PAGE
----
# A* Shortest Path - Egress Diagram (Almost There But Need Help)

Hello, I have another Shortest Walk topic to create, I know, I know,

I’ve been trying out various path finding plugins and solutions throughout food4rhino and these forums.
I’m trying to create a simplified version that also does not rely on third party plugins or installed libraries ideally.

I have what I would call a need for a “simple path” in which I want to automate the line drawing of an egress path you may find in architectural construction documents.

Example:

In this example you can see the script working off a start and end point somewhere on a “floor plan” with interior courtyards blocking the Euclidean path.

I cull the colliding lines, and then get the control points of all remaining lines to feed into the A* Algorithm to determine the shortest path of the remaining points. (In this case there aren’t many options…)

Here’s what the pre-collision checked edge network looks like:

And post-collision check edge network:

It works most of the time but sometimes it gets a little “wall hugger” happy:

Fine:

Graph Space:

I can’t tell if my A* algo is failing or incorrectly weighted or if it’s working and I need to run an additional step after the initial path.

I saw this great implementation by @AndersDeleuran and tested it with a trimesh representation of my floorplan and it returns (beautiful but “squiggly” lines) by nature of the triangulation of the mesh as the means of the path routing I imagine? I think this implementation is a bit overkill for what I am going for. (Perhaps I’m using it incorrectly? Either way I really appreciate it!)

Trimesh Example (Green is the Shortest Path from Ander’s script, Purple is a simplified path via Curve Closest Point):

This APE example of a Shortest Path component from @Martin_Manegold and Dominik Zausinger of Rhenso is what inspired me:

I do need to take “body width” into account further down the road as egress paths need to have a certain clearance width of course. (I can handle this with polyline two sided offsets to ensure space from every possible wall)

Anyways, right now I’m just trying to get the shortest path algorithm nailed down. I feel like I’m close.

Any help is greatly appreciated!

Grasshopper Thus Far:
20230812_Simplified_Path_Finding_Egress_01a.gh (21.7 KB)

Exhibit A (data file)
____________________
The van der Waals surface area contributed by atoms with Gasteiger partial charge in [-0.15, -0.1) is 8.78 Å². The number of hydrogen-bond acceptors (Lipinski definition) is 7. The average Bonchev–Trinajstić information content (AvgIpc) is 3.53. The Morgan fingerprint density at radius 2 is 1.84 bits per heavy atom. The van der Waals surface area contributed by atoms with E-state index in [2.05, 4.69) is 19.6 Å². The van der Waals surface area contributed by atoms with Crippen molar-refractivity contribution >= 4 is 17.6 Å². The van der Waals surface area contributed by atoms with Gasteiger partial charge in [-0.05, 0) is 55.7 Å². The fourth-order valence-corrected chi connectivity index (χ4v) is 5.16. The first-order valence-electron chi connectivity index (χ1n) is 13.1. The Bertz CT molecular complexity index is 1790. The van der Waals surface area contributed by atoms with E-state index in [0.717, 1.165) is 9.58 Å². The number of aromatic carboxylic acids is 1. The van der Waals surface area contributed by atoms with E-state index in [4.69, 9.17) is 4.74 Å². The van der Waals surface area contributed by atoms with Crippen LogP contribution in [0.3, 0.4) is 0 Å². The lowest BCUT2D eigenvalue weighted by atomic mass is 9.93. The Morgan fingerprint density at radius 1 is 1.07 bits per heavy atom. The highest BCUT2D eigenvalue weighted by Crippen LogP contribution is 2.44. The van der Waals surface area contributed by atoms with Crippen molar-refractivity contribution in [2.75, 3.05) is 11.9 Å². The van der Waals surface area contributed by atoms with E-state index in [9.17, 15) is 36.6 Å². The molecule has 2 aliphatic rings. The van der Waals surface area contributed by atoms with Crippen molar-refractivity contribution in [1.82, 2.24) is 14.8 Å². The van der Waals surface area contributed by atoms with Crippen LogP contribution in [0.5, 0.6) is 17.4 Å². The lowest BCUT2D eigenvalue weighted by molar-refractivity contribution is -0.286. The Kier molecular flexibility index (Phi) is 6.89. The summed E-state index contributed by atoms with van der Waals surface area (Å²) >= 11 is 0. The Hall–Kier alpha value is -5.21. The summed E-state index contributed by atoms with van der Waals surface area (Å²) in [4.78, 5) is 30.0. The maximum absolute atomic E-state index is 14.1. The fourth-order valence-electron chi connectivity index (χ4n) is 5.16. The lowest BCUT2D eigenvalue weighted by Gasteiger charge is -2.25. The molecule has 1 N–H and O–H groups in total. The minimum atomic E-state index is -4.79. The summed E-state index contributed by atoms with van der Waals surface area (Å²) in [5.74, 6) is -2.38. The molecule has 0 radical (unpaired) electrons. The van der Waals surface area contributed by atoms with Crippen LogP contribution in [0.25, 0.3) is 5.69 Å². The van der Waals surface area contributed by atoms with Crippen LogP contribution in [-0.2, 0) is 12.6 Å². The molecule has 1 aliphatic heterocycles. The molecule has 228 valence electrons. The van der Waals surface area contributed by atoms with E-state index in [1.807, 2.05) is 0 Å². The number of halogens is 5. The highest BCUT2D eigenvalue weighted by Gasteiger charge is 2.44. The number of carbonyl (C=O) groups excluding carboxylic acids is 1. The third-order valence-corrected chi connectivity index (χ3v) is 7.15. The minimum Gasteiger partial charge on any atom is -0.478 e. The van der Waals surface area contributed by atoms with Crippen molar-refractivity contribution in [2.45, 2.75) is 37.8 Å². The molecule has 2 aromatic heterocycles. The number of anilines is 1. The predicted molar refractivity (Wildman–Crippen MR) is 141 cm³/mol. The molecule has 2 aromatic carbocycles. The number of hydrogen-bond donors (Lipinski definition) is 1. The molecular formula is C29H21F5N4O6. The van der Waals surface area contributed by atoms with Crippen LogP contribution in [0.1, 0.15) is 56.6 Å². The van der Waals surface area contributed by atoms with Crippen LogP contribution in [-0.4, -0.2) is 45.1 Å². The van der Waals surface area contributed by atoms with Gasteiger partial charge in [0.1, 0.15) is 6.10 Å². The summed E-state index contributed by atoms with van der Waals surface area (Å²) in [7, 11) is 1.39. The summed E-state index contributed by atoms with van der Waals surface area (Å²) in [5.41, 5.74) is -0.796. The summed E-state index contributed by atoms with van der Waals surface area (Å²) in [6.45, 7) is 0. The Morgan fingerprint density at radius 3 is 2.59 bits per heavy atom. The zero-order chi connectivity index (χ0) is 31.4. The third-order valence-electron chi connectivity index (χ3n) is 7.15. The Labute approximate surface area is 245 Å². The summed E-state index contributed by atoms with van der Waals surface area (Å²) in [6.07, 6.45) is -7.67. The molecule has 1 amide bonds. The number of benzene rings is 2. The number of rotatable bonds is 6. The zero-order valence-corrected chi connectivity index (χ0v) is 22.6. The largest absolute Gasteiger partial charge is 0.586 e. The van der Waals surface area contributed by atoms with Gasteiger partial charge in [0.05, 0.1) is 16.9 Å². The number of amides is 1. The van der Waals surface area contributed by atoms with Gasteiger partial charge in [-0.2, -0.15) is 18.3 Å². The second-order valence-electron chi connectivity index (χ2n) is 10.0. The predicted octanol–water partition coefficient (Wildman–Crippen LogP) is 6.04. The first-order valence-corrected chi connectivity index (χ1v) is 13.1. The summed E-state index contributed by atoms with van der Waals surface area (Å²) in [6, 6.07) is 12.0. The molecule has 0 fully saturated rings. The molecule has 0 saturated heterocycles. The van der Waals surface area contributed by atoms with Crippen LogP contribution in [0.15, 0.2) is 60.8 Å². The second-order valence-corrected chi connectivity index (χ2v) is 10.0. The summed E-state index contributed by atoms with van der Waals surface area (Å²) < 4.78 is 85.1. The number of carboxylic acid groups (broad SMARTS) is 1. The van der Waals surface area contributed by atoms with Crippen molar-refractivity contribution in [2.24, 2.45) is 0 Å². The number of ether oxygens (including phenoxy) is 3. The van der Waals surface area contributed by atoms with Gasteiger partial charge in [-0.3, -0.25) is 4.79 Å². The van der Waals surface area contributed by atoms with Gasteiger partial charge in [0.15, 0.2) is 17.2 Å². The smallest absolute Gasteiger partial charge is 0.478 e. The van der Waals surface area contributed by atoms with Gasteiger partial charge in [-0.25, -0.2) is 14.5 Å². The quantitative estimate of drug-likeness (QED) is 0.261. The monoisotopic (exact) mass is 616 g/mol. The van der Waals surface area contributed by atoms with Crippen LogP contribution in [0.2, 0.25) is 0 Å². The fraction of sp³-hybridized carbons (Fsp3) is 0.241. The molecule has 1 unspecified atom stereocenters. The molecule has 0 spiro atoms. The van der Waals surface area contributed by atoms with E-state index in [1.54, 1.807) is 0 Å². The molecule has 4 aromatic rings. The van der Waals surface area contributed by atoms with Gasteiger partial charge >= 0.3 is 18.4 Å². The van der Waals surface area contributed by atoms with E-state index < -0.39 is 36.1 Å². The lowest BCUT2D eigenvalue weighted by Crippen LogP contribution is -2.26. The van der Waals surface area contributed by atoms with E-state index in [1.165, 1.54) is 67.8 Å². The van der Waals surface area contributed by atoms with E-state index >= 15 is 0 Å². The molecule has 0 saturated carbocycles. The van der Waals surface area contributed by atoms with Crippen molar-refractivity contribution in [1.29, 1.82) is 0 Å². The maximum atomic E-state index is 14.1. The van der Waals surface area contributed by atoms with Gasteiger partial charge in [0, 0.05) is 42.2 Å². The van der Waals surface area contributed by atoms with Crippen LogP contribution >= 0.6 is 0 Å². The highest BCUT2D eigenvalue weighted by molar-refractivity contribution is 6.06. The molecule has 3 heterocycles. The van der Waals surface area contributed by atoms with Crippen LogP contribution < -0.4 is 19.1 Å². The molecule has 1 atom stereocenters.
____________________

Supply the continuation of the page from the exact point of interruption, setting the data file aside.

Python Thus Far:

``````#Author: Michael Vollrath
#2023.08.12
#Made With <3 In Dallas, TX

ghenv.Component.Params.Input[0].Name = "Start Point"

ghenv.Component.Params.Input[1].Name = "End Point"

ghenv.Component.Params.Input[2].Name = "Network Node Points"

import rhinoscriptsyntax as rs
import Rhino.Geometry as rg

# Assuming you already have the En list of Point3d nodes and the path list of indices

# Find the nearest nodes to the start and end points
start_node = En.index(Sp)
end_node = En.index(Ep)

# Calculate distances between nodes to build the graph
graph = {}
for idx, node in enumerate(En):
graph[idx] = []

# Define edges based on desired connections and edge lengths
for idx in range(len(En)):
if idx + 1 < len(En):
edge_length = En[idx].DistanceTo(En[idx + 1])  # Calculate the edge length
graph[idx].append((idx + 1, edge_length))  # Add neighbor and edge length

# A* algorithm to find the best path between two points
def astar(graph, start, goal):
open_set = [(0, start)]
closed_set = set()
parent_map = {}
g_score = {node: float('inf') for node in graph}
g_score[start] = 0

while open_set:
current_g, current_node = min(open_set)
open_set.remove((current_g, current_node))

print("Current node:", current_node)  # Add this line

if current_node == goal:
path = [goal]
while path[-1] in parent_map:
path.append(parent_map[path[-1]])
path.reverse()
return path

for neighbor, edge_cost in graph[current_node]:
if neighbor in closed_set:
continue

tentative_g_score = g_score[current_node] + edge_cost
if tentative_g_score < g_score[neighbor]:
parent_map[neighbor] = current_node
g_score[neighbor] = tentative_g_score
f_score = tentative_g_score + edge_cost
open_set.append((f_score, neighbor))

return None

# Find the best path using A*
path = astar(graph, start_node, end_node)

# Retrieve the path points from the En list
path_points = [En[node_index] for node_index in path]

# Retrieve the path points from the En list
path_points = [En[node_index] for node_index in path]

# Create Line objects based on the path points
path_lines = []
for i in range(len(path_points) - 1):
start_point = path_points[i]
end_point = path_points[i + 1]
line = rg.Line(start_point, end_point)
path_lines.append(line)

# Print or use the path lines as needed
for line in path_lines:
print(line)

if path:
print("Best path:", path)
else:
print("No path found")
``````
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You can build a visibility graph, see this post:

Edit: I just realised you had already linked to that topic/post, was a bit hung over earlier. Taking the issue of implementing the shortest path algorithm aside, if you make a visibility graph that should output the result you’re looking for. Failing that, you might relax/minimise that path polyline using Kangaroo2 (anchoring vertices coincident with the obstacle vertices).